HITT Mali – Developing trainings for Cooks

The High Impact Tourism Training (HITT) team in Mali has successfully carried out the first training of trainers and training of beneficiaries on ‘Traditional Malian Cooking’.

The six days course, which took place between the 12th and the 19th of July 2012 inBamako, involved 6 trainers and 42 beneficiaries. These trainings were held and delivered at Centre Aoua Keita (CAK), the SNV Malian partner of the HITT program.

This course on ‘Traditional Malian Cooking’ was developed in order to increase the offer of traditional Malian dishes cooked for tourists. The rational of this intervention lies on findings from the inception analysis conducted in 2011, which evidenced that tourists are eager to discover this part of the Malian culture and that an intervention like this could enhance the development of businesses linkages at the community level between local agricultural producers and the tourism industry (as the cooking products used in traditional dishes are locally cultivated).

To guarantee effectiveness and high impact of the training, Centre of Aoua Keita developed the training curricula in close consultation with small restaurant owners and cooks, who in this case are both private sector and end beneficiaries. These close consultation and collaboration allowed CAK to identify the relevant topics and content of the training, to develop a better understanding of the constraints of target beneficiaries, and to structure training delivery strategies according to beneficiaries’ needs and learning constraints. The outcome of these processes resulted in the following four training modules and respective training materials:

  • Traditional dishes
  • Hygiene
  • Food preservation
  • Marketing and hospitality

Training of trainers approach followed: 

The ToT sessions were led by the CAK experts who build the curriculum and TVET local experts. The ToT course had three components: (i) technical skills related to the subjects to be trained; (ii) training planning, delivery (including organization of logistics) and evaluation; and (iii)  training on HITT learning principles (andragogy and active learning).

To ensure successful learning of HITT training methods, future trainers had an active role and participation during the training of beneficiaries, taking an ‘assistant’ role in the training of beneficiaries.

Training of beneficiaries: 

A total of 42 cooks and managers of small restaurants were trained over a period of 6 days. To ensure training fits to the usual working conditions of trainees, most of the training was held in an outside kitchen. Only the marketing and kitchen hygiene module took place in a classroom environment.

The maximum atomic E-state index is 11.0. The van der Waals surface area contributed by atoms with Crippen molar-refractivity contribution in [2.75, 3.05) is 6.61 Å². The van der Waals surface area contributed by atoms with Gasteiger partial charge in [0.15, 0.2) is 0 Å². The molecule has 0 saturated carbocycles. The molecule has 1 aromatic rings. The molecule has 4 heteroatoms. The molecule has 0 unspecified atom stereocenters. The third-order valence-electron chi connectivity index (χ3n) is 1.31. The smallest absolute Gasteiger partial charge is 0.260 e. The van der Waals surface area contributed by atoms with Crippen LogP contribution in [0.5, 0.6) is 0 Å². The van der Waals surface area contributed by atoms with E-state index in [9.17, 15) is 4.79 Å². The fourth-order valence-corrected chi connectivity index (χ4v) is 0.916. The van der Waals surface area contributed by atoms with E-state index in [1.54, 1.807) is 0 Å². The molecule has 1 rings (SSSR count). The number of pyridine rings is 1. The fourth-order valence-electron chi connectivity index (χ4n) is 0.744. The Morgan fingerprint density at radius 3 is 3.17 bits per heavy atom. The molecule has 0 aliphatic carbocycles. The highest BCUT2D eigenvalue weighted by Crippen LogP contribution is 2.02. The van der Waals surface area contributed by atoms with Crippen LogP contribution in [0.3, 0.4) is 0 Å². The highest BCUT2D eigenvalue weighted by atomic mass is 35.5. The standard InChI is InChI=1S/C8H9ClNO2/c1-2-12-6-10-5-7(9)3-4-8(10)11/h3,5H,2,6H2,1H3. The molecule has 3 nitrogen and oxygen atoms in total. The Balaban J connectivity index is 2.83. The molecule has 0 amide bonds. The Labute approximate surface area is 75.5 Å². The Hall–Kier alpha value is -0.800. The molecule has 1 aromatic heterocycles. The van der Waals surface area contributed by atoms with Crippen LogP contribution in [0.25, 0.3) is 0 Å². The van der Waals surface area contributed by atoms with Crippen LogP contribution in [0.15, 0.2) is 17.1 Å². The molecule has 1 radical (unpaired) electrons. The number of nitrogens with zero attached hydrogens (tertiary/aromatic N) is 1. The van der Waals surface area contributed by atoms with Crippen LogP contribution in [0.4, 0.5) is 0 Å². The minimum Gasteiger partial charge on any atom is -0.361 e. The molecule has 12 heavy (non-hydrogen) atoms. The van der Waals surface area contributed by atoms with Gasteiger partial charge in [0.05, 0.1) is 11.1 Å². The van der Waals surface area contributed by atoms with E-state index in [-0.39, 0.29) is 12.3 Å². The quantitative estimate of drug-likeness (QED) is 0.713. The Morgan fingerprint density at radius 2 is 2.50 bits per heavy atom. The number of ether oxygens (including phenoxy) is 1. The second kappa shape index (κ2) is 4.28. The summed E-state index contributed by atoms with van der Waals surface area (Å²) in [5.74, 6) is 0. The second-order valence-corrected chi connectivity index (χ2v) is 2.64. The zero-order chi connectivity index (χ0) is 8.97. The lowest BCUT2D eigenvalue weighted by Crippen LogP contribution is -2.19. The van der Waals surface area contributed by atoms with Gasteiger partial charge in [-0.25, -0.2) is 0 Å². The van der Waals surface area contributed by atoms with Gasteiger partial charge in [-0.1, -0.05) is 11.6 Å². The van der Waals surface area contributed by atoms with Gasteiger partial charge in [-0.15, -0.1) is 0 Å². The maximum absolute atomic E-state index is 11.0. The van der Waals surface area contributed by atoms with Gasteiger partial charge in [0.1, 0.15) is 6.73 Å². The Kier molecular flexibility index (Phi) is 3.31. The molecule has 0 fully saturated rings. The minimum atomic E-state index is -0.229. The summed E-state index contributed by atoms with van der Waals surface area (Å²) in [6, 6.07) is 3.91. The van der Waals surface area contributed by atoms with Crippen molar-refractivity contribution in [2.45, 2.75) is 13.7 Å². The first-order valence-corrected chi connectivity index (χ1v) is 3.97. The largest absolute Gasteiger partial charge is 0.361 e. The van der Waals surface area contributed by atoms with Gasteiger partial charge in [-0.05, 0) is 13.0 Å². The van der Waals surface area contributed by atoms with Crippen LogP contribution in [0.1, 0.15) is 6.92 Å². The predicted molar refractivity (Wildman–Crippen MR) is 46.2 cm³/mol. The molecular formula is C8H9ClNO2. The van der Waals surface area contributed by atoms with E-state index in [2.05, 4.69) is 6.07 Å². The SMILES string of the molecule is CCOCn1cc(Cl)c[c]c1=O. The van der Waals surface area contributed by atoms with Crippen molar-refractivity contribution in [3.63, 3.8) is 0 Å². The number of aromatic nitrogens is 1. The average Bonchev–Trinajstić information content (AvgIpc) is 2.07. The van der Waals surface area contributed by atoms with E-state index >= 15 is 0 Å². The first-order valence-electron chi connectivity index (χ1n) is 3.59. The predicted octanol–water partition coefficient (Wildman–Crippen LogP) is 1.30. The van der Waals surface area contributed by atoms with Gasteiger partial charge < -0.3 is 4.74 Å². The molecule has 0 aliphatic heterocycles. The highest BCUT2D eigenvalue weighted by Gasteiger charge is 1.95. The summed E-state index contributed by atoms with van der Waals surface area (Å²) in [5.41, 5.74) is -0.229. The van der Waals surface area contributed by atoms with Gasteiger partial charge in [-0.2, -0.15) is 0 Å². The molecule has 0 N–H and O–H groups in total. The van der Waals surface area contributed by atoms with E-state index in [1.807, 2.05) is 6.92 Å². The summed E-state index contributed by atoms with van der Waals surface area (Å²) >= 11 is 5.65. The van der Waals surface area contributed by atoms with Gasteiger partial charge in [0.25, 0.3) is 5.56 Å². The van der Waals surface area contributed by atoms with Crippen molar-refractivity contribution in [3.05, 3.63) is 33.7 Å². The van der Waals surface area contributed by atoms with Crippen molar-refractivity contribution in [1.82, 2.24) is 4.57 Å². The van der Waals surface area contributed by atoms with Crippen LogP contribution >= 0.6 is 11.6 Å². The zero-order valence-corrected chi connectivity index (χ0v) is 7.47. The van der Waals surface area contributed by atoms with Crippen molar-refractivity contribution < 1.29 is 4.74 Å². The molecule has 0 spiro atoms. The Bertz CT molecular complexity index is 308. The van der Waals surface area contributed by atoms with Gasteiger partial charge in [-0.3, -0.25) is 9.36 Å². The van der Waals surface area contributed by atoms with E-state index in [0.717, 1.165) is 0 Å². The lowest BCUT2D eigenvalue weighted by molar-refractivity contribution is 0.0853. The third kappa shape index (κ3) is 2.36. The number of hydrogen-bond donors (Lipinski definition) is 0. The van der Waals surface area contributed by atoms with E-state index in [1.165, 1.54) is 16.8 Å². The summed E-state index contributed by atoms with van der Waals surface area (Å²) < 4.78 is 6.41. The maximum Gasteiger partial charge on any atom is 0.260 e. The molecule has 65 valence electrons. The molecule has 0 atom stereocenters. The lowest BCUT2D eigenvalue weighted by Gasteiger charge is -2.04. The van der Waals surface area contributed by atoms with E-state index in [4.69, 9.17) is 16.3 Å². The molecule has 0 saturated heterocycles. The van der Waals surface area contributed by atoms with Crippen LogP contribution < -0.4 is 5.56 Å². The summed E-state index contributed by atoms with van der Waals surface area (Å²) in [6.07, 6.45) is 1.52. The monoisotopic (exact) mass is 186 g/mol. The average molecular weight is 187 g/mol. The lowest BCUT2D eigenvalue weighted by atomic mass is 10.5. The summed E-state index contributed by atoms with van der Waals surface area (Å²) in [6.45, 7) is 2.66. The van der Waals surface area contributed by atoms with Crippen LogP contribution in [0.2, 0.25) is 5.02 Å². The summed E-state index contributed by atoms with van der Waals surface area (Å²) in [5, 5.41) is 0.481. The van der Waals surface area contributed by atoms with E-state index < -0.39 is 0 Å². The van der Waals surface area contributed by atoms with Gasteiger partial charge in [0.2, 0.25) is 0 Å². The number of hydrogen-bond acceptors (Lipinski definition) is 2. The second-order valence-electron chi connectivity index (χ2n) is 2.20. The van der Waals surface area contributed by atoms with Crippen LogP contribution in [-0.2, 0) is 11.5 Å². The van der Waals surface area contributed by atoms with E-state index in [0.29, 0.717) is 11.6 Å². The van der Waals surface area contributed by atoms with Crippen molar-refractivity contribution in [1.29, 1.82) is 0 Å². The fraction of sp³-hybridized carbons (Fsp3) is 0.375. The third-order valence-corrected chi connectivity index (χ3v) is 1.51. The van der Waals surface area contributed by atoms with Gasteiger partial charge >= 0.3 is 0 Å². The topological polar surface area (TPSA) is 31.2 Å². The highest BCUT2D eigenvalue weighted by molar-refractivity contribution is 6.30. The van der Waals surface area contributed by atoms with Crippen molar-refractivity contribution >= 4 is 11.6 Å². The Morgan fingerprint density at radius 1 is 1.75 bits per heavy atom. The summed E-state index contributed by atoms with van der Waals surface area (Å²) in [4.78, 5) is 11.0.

At the end of the training, most of the trainees were enthusiastic about what they learned. The following summarizes some observations made by beneficiaries after the training:

  • “I used to put stock cube in all my meals, but now I’ve learned better way to cook without it”
  • “From now on, I will propose a special offer for my faithful customers”
  • “I already ordered a special material to do the doughnuts we have learned, as I am sure it will be a success in my restaurant”
  • “I used to keep the “millet and peanut couscous” for the banquets, but I will add it on my weekly menu”
  • “I was very interested by the marketing course, and I am going to propose new services such as caterer or delivery”
  • “I am now going to prospect the companies located around my restaurant”
  • “I now will limit the amount of sugar I used to put in the doughnuts, and replace it by eggs. Besides, I won’t put anymore milk as it makes them burn”.

If you are interested, the following video explains the HITT Mali Training on Cooking & Hygiene for Small Restaurants in Bamako: “Click here to download”

Learning and next steps: 

By the time this news was written, CAK has been approached by 80 new beneficiaries who have heard about our training and are interested to be part in next training sessions! Beyond this encouraging news and trainees’ satisfaction, this first training is allowing us to adjust the curricula and training materials to the needs of the trainees. For example, we will add two meals, a sauce, and a local juice to the previous programme. Moreover, we realised that two sessions on the same day is too much, as people cannot free themselves to attend classes early in the morning; and that it would be best to have only one session per week with two trainers (one master trainer and one assistant) leading the course.

Next sessions are planned for the end of Ramadan (beginning of September 2012), inBamakobut also in Kayes, since the trainers from Kayes have been already trained.

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